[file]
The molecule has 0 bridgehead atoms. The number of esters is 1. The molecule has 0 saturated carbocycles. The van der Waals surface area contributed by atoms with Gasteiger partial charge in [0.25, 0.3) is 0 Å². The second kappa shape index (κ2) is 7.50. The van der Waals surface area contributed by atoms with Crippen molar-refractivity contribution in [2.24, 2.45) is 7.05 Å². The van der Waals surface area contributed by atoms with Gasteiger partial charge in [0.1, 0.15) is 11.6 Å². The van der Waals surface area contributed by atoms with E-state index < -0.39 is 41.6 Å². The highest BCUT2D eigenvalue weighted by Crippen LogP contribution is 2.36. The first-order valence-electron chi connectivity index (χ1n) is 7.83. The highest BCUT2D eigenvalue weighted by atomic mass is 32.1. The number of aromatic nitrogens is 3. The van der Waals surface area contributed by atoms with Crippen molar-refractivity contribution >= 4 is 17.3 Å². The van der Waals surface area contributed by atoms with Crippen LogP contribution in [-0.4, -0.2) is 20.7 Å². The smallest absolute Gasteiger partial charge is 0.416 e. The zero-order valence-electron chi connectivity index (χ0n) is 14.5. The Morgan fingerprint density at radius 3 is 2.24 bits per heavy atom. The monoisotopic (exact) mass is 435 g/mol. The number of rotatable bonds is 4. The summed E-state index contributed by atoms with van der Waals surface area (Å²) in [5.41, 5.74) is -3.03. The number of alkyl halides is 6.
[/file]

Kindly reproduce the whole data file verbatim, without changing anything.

The molecule has 0 bridgehead atoms. The number of esters is 1. The molecule has 0 saturated carbocycles. The van der Waals surface area contributed by atoms with Gasteiger partial charge in [0.25, 0.3) is 0 Å². The second kappa shape index (κ2) is 7.50. The van der Waals surface area contributed by atoms with Crippen molar-refractivity contribution in [2.24, 2.45) is 7.05 Å². The van der Waals surface area contributed by atoms with Gasteiger partial charge in [0.1, 0.15) is 11.6 Å². The van der Waals surface area contributed by atoms with E-state index < -0.39 is 41.6 Å². The highest BCUT2D eigenvalue weighted by Crippen LogP contribution is 2.36. The first-order valence-electron chi connectivity index (χ1n) is 7.83. The highest BCUT2D eigenvalue weighted by atomic mass is 32.1. The number of aromatic nitrogens is 3. The van der Waals surface area contributed by atoms with Crippen molar-refractivity contribution >= 4 is 17.3 Å². The van der Waals surface area contributed by atoms with Crippen LogP contribution in [-0.4, -0.2) is 20.7 Å². The smallest absolute Gasteiger partial charge is 0.416 e. The zero-order valence-electron chi connectivity index (χ0n) is 14.5. The Morgan fingerprint density at radius 3 is 2.24 bits per heavy atom. The monoisotopic (exact) mass is 435 g/mol. The number of rotatable bonds is 4. The summed E-state index contributed by atoms with van der Waals surface area (Å²) in [5.41, 5.74) is -3.03. The number of alkyl halides is 6.